Yves Nicolazic (3 April, 1591 – 13 May, 1645) was the Breton peasant who said he saw Saint Anne, the mother of the Virgin Mary, having unearthed a previously forgotten statue of Saint Anne in his field. This became the site of the great pilgrimage center of Kêranna-Gwened. He is responsible for the building of the Basilica of Saint-Anne.
Its history and that of the appearances are well known and well authenticated, especially with the "declaration which he himself made before Sir Jacques Bullion on 12 March 1625" in the presbytery of Pluneret.
Yves Nicolazic was born in Pluneret, in the diocese of Gwened (French: Vannes), April 3, 1591. Nicolazic was a peasant who only spoke Breton and knew neither how to read nor write. He was however a capable farmer and well regarded. But he was also a man of simple and deep spiritual life, known to be always praying, helping others, and being charitable. The historians Buléon and Le Garrec, call him a secular saint.
It should be noted that Nicolazic and his wife - they didn’t have any children yet - lived in the village of Ker Anna, "Anne’s village" in the Breton language, and their field of the Bocenno was, according to an ancient tradition, the site which once contained a chapel dedicated to Saint Anne. It was difficult to work this field where cattle would not enter with the cart. The father of Nicolazic, fifteen years earlier, had removed some cut granite stones to build a barn.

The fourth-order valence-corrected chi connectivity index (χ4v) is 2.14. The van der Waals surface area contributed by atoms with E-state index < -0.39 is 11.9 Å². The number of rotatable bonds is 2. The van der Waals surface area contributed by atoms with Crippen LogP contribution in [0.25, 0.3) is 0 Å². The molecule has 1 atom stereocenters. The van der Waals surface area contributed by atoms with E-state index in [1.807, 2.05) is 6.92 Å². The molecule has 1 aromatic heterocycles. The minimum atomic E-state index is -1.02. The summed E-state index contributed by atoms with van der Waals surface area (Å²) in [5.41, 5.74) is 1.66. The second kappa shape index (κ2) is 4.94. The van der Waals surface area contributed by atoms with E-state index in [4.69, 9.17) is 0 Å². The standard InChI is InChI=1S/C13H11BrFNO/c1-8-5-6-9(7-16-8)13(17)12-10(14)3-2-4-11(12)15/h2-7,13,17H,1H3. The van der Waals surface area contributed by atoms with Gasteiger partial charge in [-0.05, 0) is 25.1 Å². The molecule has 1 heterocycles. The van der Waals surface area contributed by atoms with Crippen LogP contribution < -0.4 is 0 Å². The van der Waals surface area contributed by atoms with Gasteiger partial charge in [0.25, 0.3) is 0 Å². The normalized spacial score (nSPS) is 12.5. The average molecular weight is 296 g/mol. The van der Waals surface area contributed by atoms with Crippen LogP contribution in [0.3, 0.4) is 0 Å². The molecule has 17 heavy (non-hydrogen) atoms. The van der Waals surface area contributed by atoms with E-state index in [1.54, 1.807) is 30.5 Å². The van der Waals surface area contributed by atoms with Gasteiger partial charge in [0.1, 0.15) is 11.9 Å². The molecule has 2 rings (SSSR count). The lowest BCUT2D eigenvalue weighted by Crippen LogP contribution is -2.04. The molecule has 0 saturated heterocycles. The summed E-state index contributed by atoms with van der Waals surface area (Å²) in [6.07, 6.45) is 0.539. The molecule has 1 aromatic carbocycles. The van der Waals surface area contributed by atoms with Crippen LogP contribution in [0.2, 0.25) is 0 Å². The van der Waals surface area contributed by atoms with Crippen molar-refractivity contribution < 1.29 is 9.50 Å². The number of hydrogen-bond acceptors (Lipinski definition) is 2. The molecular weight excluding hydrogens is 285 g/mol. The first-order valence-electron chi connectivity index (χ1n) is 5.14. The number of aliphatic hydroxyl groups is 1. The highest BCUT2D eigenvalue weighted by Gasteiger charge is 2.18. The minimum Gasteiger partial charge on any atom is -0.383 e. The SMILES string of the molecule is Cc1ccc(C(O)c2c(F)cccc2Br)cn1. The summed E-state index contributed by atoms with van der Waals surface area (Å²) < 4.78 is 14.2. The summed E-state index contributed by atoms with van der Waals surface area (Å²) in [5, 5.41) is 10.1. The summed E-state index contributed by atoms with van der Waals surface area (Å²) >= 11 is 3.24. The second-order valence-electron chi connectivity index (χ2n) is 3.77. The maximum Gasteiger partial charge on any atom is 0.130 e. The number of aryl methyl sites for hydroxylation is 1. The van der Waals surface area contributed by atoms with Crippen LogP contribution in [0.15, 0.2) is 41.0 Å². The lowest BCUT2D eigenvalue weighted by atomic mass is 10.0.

At the beginning of August 1623, at the end of the evening of a day's work, and while he thought especially of Saint Anne "his good Patron Saint", a very bright light burned in the House of Nicolazic and a hand appeared holding a torch of wax. On several occasions, Nicolazic, subsequently, saw this vision lightening the roads nearby.
One night with his brother-in-law, they saw a White Lady with a candle in her hand at the field of the Bocenno. All these events took place peacefully and slowly, and Nicolazic only increased his prayers.
On 25 July 1624, the eve of Saint Anne’s feast, the ‘Lady’ again appeared at night on the road, told him words to reassure him and led him home with a torch in her hand.
Then in clarity, the mysterious Lady spoke: "Yves Nicolazic, don't be afraid. I'm Anne, mother of Mary. Tell your priest that in the piece of land called the Bocenno, there was once a chapel in my name. I want it to be rebuilt as soon as possible and that you take care of it because God desires that I be honoured there".
But it would take another year before the first mass for St. Anne would be said in the Bocenno field. The priests at the time were no hastier than today to believe in any alleged apparitions.
When on the night of 7 to 8 March 1625, Saint Anne appeared once again, she recommended that Yves take his neighbours with him and follow the ‘torch’. He found an ancient statue of Saint Anne. It was an old wooden statue, much eroded, with however still traces of white and azure.
Three days later, the pilgrims began to arrive in droves to pray before the statue. These multitudes have not stopped even up to these times. Despite the reservations of the Parish Priest, the first official mass was celebrated by decision of the Bishop of Gwened (Vannes), on 26 July 1625.
The peasant Builder
From that day on, Yves Nicolazic became ‘the Builder’. He directed the work and lent his strength to the construction of the Basilica.
He died in Sainte-Anne-d'Auray May 13, 1645.
The place took the name of Sainte-Anne-d'Auray and the 'pardon' which is taking place every year is the largest in Brittany. On 20 September 1996, John Paul II came there to pray in this Breton sanctuary, and with him there were 150,000 pilgrims.
- Jean-Loup Avril, 500 bretons à connaître, Saint-Malo (France), L'ancre de marine,1989
- Job an Irien and Y.P. Castel, Sainte Anne et les Bretons - Santez Anna, Mamm goz ar Vretonned, éditions Minihi Levenez, Bilingul Work in Breton and French, 1996, (OCLC 865315790).